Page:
April 20, 2020 [Houston Chronicle] – Oil refineries around the country are scaling back fuel production, amid a coronavirus pandemic that has caused a record drop-off in gasoline and diesel demand.
With engineering limits on how much they can throttle back their plants, some refineries might soon have to shut down all together, as motorists stay home in the weeks or months ahead and the limited storage capacity for transportation fuels nears capacity.
“There will be more (closures) coming at some point,” said Ryan Todd, an analyst with the Houston-based investment firm Simmons Energy. “But all the refineries we talked to in the last week or so, everyone is cutting down to operational lower limits, and that’s about as low as you can go before you have to shut the thing in.”
Already, Ohio-based Marathon Petroleum said it was idling a small refinery in Gallup, N.M. until demand rebounds, following the shutdown of a refinery in eastern Canada last month.
If more refineries shut, that would pose a severe threat to the oil-dependent economy of Houston and the wider Gulf Coast, with thousands of workers clocking in each day at refiners in communities such as Port Arthur and Baytown.
Companies including Houston’s Phillips 66 and San Antonio’s Valero have already announced they are temporarily scaling back fuel production. Valero warned investors this week their margins on fuel, “have been significantly reduced.”
How much more they can reduce their output of gasoline, diesel, jet fuel and other products without shutting down their refineries all together remains unclear.
Typically, the crackers, distillations units and other equipment used in modern refineries are not designed to operate at less than 60 to 70 percent capacity, Todd said. Though some larger refineries, such as those along the Gulf Coast, can operate at less than 50 percent.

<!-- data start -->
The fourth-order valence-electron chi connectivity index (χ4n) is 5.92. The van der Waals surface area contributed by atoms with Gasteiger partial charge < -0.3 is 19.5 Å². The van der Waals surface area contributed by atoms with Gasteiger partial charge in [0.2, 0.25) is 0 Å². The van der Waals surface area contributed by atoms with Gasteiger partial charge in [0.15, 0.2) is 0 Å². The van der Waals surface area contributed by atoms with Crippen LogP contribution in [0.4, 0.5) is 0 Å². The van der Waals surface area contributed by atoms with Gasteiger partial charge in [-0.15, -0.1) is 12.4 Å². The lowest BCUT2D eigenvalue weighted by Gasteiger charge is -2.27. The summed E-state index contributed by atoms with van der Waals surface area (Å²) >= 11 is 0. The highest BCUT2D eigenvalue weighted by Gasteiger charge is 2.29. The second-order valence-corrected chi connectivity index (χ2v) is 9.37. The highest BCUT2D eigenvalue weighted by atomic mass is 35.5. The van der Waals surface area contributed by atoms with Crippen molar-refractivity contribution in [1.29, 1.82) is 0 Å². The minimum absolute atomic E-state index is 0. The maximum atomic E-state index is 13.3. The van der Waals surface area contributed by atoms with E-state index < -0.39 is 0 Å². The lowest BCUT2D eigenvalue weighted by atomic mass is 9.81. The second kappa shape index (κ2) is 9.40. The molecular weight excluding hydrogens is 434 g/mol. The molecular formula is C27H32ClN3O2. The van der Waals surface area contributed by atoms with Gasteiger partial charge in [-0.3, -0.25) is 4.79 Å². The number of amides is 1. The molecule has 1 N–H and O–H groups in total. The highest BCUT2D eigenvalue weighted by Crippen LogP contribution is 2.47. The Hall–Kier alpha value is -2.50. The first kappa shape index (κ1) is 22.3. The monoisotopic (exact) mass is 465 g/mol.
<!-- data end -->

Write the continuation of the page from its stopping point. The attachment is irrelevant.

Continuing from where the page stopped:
As a whole, U.S. refineries have already reduced fuel production by about 30 percent, leaving little margin before facilities would begin stopping operations, said Marc Amons, an analyst at the research firm Wood Mackenzie.
“If demand were to take another step lower you would see a second wave of refiners that would be forced to fully shut down,” he said. “There may be individual refineries already at the tipping point.”
For now, energy analysts are projecting U.S. fuel demand to hit its low this month, with gasoline and diesel sales expected to begin picking up in May and demand beginning to approach normal levels by the end of summer.
But that depends on city and state governments rolling back stay-at-home orders and other social distancing measures as coronavirus cases begin to decline.
At the same time, fuel storage tanks, as with those for oil, are already nearing capacity. On Wednesday, the Department of Energy reported gasoline stocks had risen to more than 260 million barrels, 15 percent above levels a year ago as gasoline consumption plunged by more than 30 percent.
“At current utilization rates, if it was a month or a month and a half, you could fill up inventories and storage,” Todd said. “At some point guys are not going to have anywhere to put their product.”
After a decade of economic growth, during which they enjoyed historically low prices of crude due to the oil boom, U.S. refineries largely came into the year with relatively little debt and plenty of cash to help them ride out the downturn, analysts said.
At the same time they have taken steps to cut their losses by adjusting their refinery equipment to produce less gasoline and more diesel, demand for which has not fallen as greatly, with trucks still needed to deliver food and other good during the shut downs.
ut with massive fixed costs and a large workforce required to run their plants — no matter how much they reduce production — there is only so much cost cutting they can do. Already credit ratings agencies are warning creditors the risk of refineries defaulting on their debt is rising.
On Monday, Fitch Ratings downgraded PBF Holdings, the holding company of New Jersey-based refining giant PBF Energy, and warned it was considering doing the same to Sugar Land-based CVR Energy and Dallas-based Hollyfrontier.
“Although refiners have historically shown an ability to adjust quickly to drops in demand, a key consideration is the unknown duration of the current downturn,” Fitch said.
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